Since Dana asked so nicely (and persistently), I suppose I oughta break my blogging silence and contribute to Accretionary Wedge #34.
I refuse to find much “weird” about geology – the scientist in me cringes a bit every time someone describes a natural phenomenon as “crazy” – but there is one geologic phenomenon that does come to mind when the term “weird” is in play: quicksand. My first introduction to the phenomena came in my early childhood watching reruns of the Lone Ranger (the episode is “Quicksand”, Season 5, Episode 8). Sadly, I can’t find even a decent episode summary online, but the power of the phenomena was visual anyhow. It appears the studios haven’t gotten around to making this particular episode available, so I can’t relive my horror. Let me assure you, it was a traumatic introduction to discover that not all terra is firma, and it made a lasting impression.
Since then my encounters with quicksand have been few and far between. I recall a picture in the great 1960’s editions “America’s National Parks” from National Geographic of a hiker knee deep in quicksand in Zion National Park, being pulled out by his companions. That proved to me that this wasn’t just some movie/TV plot device, but a real geologic phenomenon. (Evidently hikers still do encounter quicksand hiking at Zion.) After that, I encountered Henri Charrière’s description (probably exaggerated) of killer quicksand on the South American coast in his novel Papillon. And there’s the moment in Lawrence of Arabia where Daud cashes it in. Of course, over the years I’ve learned plenty about how to save yourself if you ever do encounter real quicksand (movie quicksand being all but inescapable), but I’ve never had the opportunity to put it into action.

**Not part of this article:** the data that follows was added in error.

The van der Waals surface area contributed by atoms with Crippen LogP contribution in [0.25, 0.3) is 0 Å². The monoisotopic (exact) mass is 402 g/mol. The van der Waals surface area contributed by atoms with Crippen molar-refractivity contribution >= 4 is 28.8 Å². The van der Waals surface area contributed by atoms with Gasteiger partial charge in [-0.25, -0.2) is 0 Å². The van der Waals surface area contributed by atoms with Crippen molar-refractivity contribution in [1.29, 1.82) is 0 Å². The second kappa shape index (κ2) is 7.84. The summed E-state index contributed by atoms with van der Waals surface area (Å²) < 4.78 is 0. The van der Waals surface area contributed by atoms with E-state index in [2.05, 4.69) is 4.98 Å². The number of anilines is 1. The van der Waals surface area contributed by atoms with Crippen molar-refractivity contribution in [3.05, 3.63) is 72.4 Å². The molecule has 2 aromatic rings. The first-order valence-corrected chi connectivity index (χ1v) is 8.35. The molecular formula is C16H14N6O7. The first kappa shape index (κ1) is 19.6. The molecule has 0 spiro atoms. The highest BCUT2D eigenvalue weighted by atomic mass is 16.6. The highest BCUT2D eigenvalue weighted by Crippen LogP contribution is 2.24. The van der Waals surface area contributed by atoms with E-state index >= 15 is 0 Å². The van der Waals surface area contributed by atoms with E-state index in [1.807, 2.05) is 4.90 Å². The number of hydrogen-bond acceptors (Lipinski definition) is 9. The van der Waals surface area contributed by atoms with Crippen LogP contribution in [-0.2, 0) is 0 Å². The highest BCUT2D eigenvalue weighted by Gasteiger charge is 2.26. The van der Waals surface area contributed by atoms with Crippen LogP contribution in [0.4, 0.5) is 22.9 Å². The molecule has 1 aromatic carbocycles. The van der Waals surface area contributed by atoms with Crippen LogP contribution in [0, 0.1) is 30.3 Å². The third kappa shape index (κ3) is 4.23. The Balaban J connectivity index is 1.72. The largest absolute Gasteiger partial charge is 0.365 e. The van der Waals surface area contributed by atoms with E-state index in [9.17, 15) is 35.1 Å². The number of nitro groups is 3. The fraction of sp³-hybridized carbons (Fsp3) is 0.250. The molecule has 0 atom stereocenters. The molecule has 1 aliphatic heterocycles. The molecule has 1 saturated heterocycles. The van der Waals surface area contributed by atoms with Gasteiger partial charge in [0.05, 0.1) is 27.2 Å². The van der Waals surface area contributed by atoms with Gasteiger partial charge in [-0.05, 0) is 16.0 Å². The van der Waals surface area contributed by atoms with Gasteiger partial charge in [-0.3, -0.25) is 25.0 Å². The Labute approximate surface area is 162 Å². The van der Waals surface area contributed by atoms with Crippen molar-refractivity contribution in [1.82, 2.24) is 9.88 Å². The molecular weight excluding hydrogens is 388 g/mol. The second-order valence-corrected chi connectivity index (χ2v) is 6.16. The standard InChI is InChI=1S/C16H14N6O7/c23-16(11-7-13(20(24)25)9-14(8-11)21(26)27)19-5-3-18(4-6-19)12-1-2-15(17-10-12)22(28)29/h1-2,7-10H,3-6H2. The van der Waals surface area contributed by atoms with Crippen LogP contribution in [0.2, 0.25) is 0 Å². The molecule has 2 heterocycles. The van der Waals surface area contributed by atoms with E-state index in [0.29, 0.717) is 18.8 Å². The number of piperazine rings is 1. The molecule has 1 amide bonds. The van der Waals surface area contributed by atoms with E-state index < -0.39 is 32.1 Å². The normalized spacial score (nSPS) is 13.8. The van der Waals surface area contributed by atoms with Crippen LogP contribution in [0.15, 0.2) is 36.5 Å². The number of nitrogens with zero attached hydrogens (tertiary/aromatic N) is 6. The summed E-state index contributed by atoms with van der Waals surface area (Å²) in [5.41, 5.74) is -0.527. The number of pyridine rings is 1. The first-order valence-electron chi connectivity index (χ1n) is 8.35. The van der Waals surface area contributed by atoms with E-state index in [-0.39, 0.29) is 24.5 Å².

I understand the basic physics of thixotropy, and have certainly experienced the related phenomena of beach sands and certain muds that liquify when shaken, but none of these strike me as being genuine quicksand in the traditional sense of the phenomena. I suppose this is just one of those weird geologic phenomena that I’ll have to keep exploring to discover firsthand.